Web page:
Research backs this thinking up. One study, conducted by Egyptian scientists, found that foot massage reduced foot swelling in pregnant women. Another, published by Turkish researchers, concluded that foot massage with grape seed oil was an effective treatment for pregnancy-related foot and ankle swelling. (Click through for more ways to shrink swollen ankles.)

Because health problems like kidney disease, infection and lymphedema cause foot and ankle swelling, they may also benefit from foot massage. Adds Dr. Schottenstein, “when there’s less swelling, you always feel better!”

Related: Easy Ways To Unblock Your Lymph System So Fat Just Falls Off

4. Foot massage eases pain

“[Foot problems] like flat feet, high arches or any other foot misalignment can set off a chain reaction, moving all the way up your body,” explains Myeisha Thompson, LMT, who owns and operates Amani Massage & Wellness in Arizona. “Relieving muscle tension and pain in the feet through massage can help reverse that chain reaction and prevent pain in your legs, thighs, hips and lower back.”

Researchers have confirmed the pain-relieving benefits of foot massage, particularly for those recovering from surgery. One study concluded that foot massage decreased pain intensity in people recovering from heart surgery. Another study found that foot massage relieved pain in patients recovering from neck surgery.

Foot massage can also relieve the pain of plantar fasciitis (PF), an overuse injury that causes sharp, stabbing heel pain. “For people with plantar fasciitis who have morning pain with the first step, massaging the plantar fascia while pulling back the toes can be a game changer,” Dr. Schottenstein says. “It helps make the first step less painful because it basically ‘warms up’ the fascial band, which may be tight, especially when you first wake up.”

Indeed, a study of plantar fasciitis patients found that twice-weekly foot massages increased mobility and significantly reduced PF-related pain. Keep scrolling for specific tips on how to use foot massage for pain relief, and click through for a natural plantar fasciitis remedy.

Related: Is Your Plantar Fasciitis Pain So Bad You Can’t Walk? Podiatrists Reveal Why You Likely *Don’t* Need Surgery

5. Foot massage promotes better sleep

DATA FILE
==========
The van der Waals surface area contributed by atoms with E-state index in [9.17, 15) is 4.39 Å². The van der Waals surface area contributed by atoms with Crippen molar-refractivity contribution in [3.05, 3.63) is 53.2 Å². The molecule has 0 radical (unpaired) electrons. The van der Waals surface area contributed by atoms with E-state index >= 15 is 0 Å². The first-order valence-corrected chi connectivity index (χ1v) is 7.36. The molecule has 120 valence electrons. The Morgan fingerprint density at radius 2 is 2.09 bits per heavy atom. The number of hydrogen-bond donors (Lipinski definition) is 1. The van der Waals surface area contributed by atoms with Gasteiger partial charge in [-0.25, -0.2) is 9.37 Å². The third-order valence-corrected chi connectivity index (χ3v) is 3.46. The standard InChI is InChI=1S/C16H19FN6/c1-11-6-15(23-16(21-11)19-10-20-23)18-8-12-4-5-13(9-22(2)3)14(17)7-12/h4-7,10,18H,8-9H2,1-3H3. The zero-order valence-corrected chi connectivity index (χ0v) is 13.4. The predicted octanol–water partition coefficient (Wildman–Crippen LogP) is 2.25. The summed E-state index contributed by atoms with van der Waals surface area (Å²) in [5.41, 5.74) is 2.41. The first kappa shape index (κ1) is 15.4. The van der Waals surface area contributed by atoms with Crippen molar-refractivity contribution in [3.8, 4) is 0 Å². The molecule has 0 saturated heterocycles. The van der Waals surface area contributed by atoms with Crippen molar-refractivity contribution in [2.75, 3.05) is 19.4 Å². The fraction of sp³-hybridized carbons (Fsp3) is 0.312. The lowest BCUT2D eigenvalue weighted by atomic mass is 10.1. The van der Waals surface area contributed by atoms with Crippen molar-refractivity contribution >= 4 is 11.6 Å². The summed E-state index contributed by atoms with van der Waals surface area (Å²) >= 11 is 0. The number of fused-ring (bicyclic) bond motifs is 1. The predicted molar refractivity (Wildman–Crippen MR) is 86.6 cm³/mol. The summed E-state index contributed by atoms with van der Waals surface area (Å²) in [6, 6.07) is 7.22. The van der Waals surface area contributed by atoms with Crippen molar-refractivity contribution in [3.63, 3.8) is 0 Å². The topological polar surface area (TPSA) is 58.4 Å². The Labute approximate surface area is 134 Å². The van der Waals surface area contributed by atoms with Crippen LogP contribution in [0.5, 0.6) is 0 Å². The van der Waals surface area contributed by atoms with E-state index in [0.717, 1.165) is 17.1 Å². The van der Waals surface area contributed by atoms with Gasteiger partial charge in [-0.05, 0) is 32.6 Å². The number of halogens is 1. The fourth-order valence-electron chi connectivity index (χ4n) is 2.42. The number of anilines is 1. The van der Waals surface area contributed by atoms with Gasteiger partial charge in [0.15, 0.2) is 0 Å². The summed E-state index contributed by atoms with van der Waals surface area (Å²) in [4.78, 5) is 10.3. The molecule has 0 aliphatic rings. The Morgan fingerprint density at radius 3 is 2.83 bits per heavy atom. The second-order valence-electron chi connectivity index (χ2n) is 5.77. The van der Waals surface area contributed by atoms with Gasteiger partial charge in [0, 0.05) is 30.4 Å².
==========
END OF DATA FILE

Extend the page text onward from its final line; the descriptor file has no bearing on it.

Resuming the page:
A study published in the journal Menopause found that foot massage reduced fatigue and helped menopausal women sleep longer. Another, conducted by Brazilian scientists and published in the Journal Clinics (Sao Paolo) found that nightly foot massage increased the amount of time women spent in the deepest, most restorative stages of sleep.

6. Foot massage boosts your mood

Woman smiling
Prostock-Studio /Getty

A study published in the journal Brain Sciences found that foot and hand massage therapy helped older adults feel refreshed, and relaxed. Another, conducted on stressed-out college students, concluded that foot massage reduced blood pressure. What’s more, students who received a foot massage reported a decrease in tension, anxiety, anger, and hostility.

Similarly, athletes who incorporate foot massage into their treatment regimen report decreases in depression, stress, and anxiety and increases in mood and relaxation.

Get the benefits with a DIY foot rub

You now know that a foot massage can relieve pain and promote healing, but paying for one can get expensive! A professional foot massage can range anywhere from $50 to $90 per hour or more. Fortunately, it’s easy to give yourself a foot massage, or you can ask your partner to give one to you.

“Before you get started, consider your overall flexibility and range of motion,” Thompson says. “Most people can give themselves a foot massage either by sitting on the side of the bed or a chair or sofa.” Funk agrees, adding that you want to sit “comfortably where you can position your foot across your opposite thigh for easy access.”

Step 1: Soak your feet

woman soaking her feet in water: foot massage benefits
Westend61/Getty Images

After gathering your massage supplies, fill a bathtub or foot tub with warm water and add Epsom salts. “Soak your feet in the warm water and Epsom salt mixture for 10 to 15 minutes to relax your muscles and soften your skin,” Dr. Schottenstein says. Once you’re finished, remove your feet and dry them with a clean, soft towel and apply a small amount of lotion or oil to your feet.

Step 2: Massage this way

There’s no right or wrong way to give yourself a foot massage, but for optimal results, Funk recommends holding one foot with both hands. Then try the following:

  • Squeeze one side of your foot and then the other in a slow rhythm, moving your hands back and forth with gliding strokes.
  • Use your thumb or knuckles to press up and down along your instep, moving back and forth with the same gliding strokes.